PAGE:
"The captain told me you guys had it really rough during that Consortium dust up," Callam said. "That you lost people...comrades, friends. I"m sorry for your loss, Commander."

Terry leaned over the desk and put the palms of his hands on it. "Darn skippy I feel better," he said. Then he sat back down. "Just don't make the pain in the ass thing a habit. I'd rather not have this talk again and again." That was better. Things started out on the rocky side between them, but what Jaxer had just said was more Terry's style for first introductions.

When the man brought up the Consortium battle, Terry leaned back. "Thank you Lieutenant. Rough is putting it mildly. And yes, we lost a lot of people, a lot of friends." He paused for a second, thinking of the last couple of letters that he had to write. "I need good, strong pilots to fill those roles. And I can see from your file that you are highly experienced. But I also need good, strong people. So, tell me something about yourself. Something that I can't read in personnel file." we go again. What's next? If he thinks my answer isn't respectful enough he's going to start peeing in all the corners to mark his territory? Oh, well. I'll just have to deal. What in the name of the Prime Number am I supposed to tell him that isn't in my file?

Daytona thought for moment about what was in his file and what wasn't.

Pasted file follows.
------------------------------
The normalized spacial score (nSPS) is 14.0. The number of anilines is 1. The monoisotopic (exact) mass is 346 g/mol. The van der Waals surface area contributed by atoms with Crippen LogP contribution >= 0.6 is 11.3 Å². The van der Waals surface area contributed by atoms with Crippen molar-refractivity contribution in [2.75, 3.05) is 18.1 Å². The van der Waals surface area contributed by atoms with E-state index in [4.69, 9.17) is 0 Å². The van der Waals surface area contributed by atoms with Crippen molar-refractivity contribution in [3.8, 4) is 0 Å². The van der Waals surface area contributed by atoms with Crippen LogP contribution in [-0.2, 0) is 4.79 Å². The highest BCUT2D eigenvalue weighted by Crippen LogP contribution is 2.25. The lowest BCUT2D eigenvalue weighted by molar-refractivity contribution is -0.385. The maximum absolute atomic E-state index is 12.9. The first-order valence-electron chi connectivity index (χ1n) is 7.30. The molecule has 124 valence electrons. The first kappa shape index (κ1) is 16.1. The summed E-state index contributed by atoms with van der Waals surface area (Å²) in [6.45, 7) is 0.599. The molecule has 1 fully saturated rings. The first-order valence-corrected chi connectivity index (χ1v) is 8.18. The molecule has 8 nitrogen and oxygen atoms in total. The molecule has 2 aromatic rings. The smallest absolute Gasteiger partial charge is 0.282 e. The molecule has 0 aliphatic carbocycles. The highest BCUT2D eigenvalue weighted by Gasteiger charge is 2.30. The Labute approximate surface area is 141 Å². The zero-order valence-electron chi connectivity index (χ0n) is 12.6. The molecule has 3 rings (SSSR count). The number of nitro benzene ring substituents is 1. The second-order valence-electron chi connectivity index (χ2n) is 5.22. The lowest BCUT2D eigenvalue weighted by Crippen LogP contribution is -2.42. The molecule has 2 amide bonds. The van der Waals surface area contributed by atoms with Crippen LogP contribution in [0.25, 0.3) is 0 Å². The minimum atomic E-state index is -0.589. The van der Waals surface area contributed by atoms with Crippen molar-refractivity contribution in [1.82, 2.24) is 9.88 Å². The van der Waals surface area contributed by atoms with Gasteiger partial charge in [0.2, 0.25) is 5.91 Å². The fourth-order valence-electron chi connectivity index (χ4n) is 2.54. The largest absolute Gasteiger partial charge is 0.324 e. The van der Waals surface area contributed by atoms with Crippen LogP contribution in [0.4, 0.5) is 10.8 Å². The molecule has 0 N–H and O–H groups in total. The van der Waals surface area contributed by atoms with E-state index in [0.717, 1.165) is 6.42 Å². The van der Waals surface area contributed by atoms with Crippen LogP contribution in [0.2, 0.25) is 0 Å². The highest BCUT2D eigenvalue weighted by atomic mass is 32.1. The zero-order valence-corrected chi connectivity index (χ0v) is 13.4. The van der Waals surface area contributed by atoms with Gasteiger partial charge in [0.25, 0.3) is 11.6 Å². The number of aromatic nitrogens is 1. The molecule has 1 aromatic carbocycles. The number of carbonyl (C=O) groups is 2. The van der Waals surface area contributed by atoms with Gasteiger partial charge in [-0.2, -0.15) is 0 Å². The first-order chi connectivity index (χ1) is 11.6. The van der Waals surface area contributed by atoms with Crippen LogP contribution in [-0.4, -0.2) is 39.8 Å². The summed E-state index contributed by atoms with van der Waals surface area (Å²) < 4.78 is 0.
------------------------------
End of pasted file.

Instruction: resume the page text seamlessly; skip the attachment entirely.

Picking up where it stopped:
"As a kid," he said. "I was constantly getting into 'disagreements' with what could only be called bullies. I never let them pick on me, I didn't let them pick on my siblings, my friends, clan cousins, or even casual acquaintances and nearly complete strangers. At first I had to crack heads every time I stepped in, and quite a few times when I stepped in I got stepped on, but that didn't stop me. My human grandfather taught me a human martial art called Fu Style Wudangquan. It was developed in the Earth country of China in Earth's late 19th and early 20th centuries, based on arts that were somewhat older. He started as soon as I could stand up on two feet, so it wasn't long before I could handle myself pretty well. By the time I was twelve years old, I could often run off bullies close to my age with a look. The older ones required a demonstration and I didn't always win all of those, but again, that didn't deter me. I just picked myself up and kept right on going. Some of these altercations were settled by the school, some by our parents, and some involved the local constabulary. A few of my parents were worried about what kind of an adult I would be, but my biological parents believed in me. My biological mother was matriarch of our little family so ultimately whatever she said was the law. She approved of me for the most part, so everyone else stepped in line and supported me, even when I decided to forgo a university education, even passing up applying to Starfleet Academy, in order to sign up to be a Starfleet Flight Warrant Officer. The Cardassian Border Wars began about two years after I was born. Mother knew that from the moment I was old enough to understand what was going on, I had been absorbing every bit of news I could find regarding the war. She told me later that she knew that I was going to join Starfleet, that it made perfect sense to her and that's why she didn't oppose my choice, even after I chose to bypass Starfleet Academy."